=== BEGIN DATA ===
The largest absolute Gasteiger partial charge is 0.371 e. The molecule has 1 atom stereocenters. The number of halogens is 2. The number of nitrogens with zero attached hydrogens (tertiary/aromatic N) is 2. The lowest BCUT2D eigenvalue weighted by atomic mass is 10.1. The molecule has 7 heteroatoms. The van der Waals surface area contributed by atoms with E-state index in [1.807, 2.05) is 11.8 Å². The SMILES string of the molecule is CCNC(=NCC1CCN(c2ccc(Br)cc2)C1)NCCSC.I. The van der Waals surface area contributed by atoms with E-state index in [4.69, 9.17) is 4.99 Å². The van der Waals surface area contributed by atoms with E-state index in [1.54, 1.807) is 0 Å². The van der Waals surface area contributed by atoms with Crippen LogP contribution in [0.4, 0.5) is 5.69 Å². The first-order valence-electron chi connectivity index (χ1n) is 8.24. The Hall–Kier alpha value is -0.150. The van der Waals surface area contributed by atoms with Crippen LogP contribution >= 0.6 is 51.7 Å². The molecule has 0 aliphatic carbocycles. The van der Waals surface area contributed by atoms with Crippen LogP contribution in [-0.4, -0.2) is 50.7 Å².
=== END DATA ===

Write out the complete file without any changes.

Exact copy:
The largest absolute Gasteiger partial charge is 0.371 e. The molecule has 1 atom stereocenters. The number of halogens is 2. The number of nitrogens with zero attached hydrogens (tertiary/aromatic N) is 2. The lowest BCUT2D eigenvalue weighted by atomic mass is 10.1. The molecule has 7 heteroatoms. The van der Waals surface area contributed by atoms with E-state index in [1.807, 2.05) is 11.8 Å². The SMILES string of the molecule is CCNC(=NCC1CCN(c2ccc(Br)cc2)C1)NCCSC.I. The van der Waals surface area contributed by atoms with E-state index in [4.69, 9.17) is 4.99 Å². The van der Waals surface area contributed by atoms with E-state index in [1.54, 1.807) is 0 Å². The van der Waals surface area contributed by atoms with Crippen LogP contribution in [0.4, 0.5) is 5.69 Å². The first-order valence-electron chi connectivity index (χ1n) is 8.24. The Hall–Kier alpha value is -0.150. The van der Waals surface area contributed by atoms with Crippen LogP contribution >= 0.6 is 51.7 Å². The molecule has 0 aliphatic carbocycles. The van der Waals surface area contributed by atoms with Crippen LogP contribution in [-0.4, -0.2) is 50.7 Å².